10 Questions for the Dalai Lama
The deeply philosophical and spiritual documentary 10 Questions for the Dalai Lama finds the questing filmmaker and intellectual Rick Ray visiting with Tenzin Gyatso, the 14th Dalai Lama -- widely regarded as one of the wisest men in the world -- and asking His Holiness such questions as: "Why are the poor traditionally so much/a>/i>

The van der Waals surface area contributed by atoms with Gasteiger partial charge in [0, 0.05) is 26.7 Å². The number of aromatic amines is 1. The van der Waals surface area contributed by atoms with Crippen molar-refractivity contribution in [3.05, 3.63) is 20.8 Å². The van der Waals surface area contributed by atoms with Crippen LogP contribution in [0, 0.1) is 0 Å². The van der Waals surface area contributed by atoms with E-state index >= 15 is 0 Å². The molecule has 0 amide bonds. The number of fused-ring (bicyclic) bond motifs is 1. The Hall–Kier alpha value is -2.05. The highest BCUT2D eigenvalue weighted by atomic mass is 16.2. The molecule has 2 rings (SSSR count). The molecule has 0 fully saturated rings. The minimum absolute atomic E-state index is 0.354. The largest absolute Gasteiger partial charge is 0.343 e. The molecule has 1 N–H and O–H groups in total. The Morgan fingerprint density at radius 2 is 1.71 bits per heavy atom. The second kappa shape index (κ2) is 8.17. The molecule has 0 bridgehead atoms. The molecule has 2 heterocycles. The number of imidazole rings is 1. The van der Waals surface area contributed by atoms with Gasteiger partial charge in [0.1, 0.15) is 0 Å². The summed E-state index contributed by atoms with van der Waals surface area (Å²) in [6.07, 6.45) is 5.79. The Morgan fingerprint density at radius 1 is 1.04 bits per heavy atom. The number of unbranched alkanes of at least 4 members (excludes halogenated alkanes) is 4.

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This film was recently screened to sold out crowds in Germany where the Dalai Lama himself attended the premiere screening with his sister, Jetsun Pema. Afterwards, Ms. Pema recommended the film, stating that it helps audiences to understand HH's message and what he wants for the world and helps the current situation to heal. I personally feel that Rick Ray did a fantastic job of making this man and his magnificent vision for the world accessible to the general public worldwide. There have been so many books and videos made about the Dalai Lama, but Ray takes us along on a unique journey to meet the man. I have personally watched poorly produced, lackluster Q and A's with the man when he appears in public and, while informative, they lack any production value. Further, there have been biographies about him which are somehow cold and aloof. But Ray takes us on a cinematic personal journey through the Dalai Lama's life story and philosophy in a way which I have never seen done before. By using rarely seen archival footage to tell the story and making us wait awhile to meet the man in person (but not nearly as long as some claim - the interview is longer than 50 minutes and far more than 10 questions), Ray not only gives context to his immense compassion, but also teaches an important Buddhist lesson - that a little hard work, understanding and study is necessary before wisdom is delivered. As to the Tibetologists and Chinese Nationalists who have complained in reviews here about the film - Ray doesn't seem to be trying to preach to the converted or the un- convertable, he seems to be reaching out to the common compassion in all of us, in language all of us can understand, without any elitist tinge  - not unlike His Holiness himself. This film is highly recommended.